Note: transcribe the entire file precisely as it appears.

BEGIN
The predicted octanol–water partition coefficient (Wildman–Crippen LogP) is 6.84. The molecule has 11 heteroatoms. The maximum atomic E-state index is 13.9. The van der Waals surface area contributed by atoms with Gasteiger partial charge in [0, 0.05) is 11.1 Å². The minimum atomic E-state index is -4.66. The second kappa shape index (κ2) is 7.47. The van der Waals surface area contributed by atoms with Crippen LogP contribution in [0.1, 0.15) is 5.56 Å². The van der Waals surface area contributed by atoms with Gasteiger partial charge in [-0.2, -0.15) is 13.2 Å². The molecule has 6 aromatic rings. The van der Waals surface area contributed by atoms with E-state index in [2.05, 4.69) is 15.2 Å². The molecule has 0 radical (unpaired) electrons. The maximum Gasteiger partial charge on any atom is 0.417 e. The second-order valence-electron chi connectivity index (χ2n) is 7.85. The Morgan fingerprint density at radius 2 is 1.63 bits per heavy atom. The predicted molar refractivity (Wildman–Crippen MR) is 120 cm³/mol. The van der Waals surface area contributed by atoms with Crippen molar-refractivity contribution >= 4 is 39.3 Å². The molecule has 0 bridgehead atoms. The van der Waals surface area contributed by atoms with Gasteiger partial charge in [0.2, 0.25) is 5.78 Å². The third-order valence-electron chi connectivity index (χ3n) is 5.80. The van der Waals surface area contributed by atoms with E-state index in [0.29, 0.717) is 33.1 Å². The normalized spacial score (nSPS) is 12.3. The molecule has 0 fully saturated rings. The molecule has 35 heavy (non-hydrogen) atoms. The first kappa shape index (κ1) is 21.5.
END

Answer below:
The predicted octanol–water partition coefficient (Wildman–Crippen LogP) is 6.84. The molecule has 11 heteroatoms. The maximum atomic E-state index is 13.9. The van der Waals surface area contributed by atoms with Gasteiger partial charge in [0, 0.05) is 11.1 Å². The minimum atomic E-state index is -4.66. The second kappa shape index (κ2) is 7.47. The van der Waals surface area contributed by atoms with Crippen LogP contribution in [0.1, 0.15) is 5.56 Å². The van der Waals surface area contributed by atoms with Gasteiger partial charge in [-0.2, -0.15) is 13.2 Å². The molecule has 6 aromatic rings. The van der Waals surface area contributed by atoms with E-state index in [2.05, 4.69) is 15.2 Å². The molecule has 0 radical (unpaired) electrons. The maximum Gasteiger partial charge on any atom is 0.417 e. The second-order valence-electron chi connectivity index (χ2n) is 7.85. The Morgan fingerprint density at radius 2 is 1.63 bits per heavy atom. The predicted molar refractivity (Wildman–Crippen MR) is 120 cm³/mol. The van der Waals surface area contributed by atoms with Crippen molar-refractivity contribution >= 4 is 39.3 Å². The molecule has 0 bridgehead atoms. The van der Waals surface area contributed by atoms with Gasteiger partial charge in [0.2, 0.25) is 5.78 Å². The third-order valence-electron chi connectivity index (χ3n) is 5.80. The van der Waals surface area contributed by atoms with E-state index in [0.29, 0.717) is 33.1 Å². The normalized spacial score (nSPS) is 12.3. The molecule has 0 fully saturated rings. The molecule has 35 heavy (non-hydrogen) atoms. The first kappa shape index (κ1) is 21.5.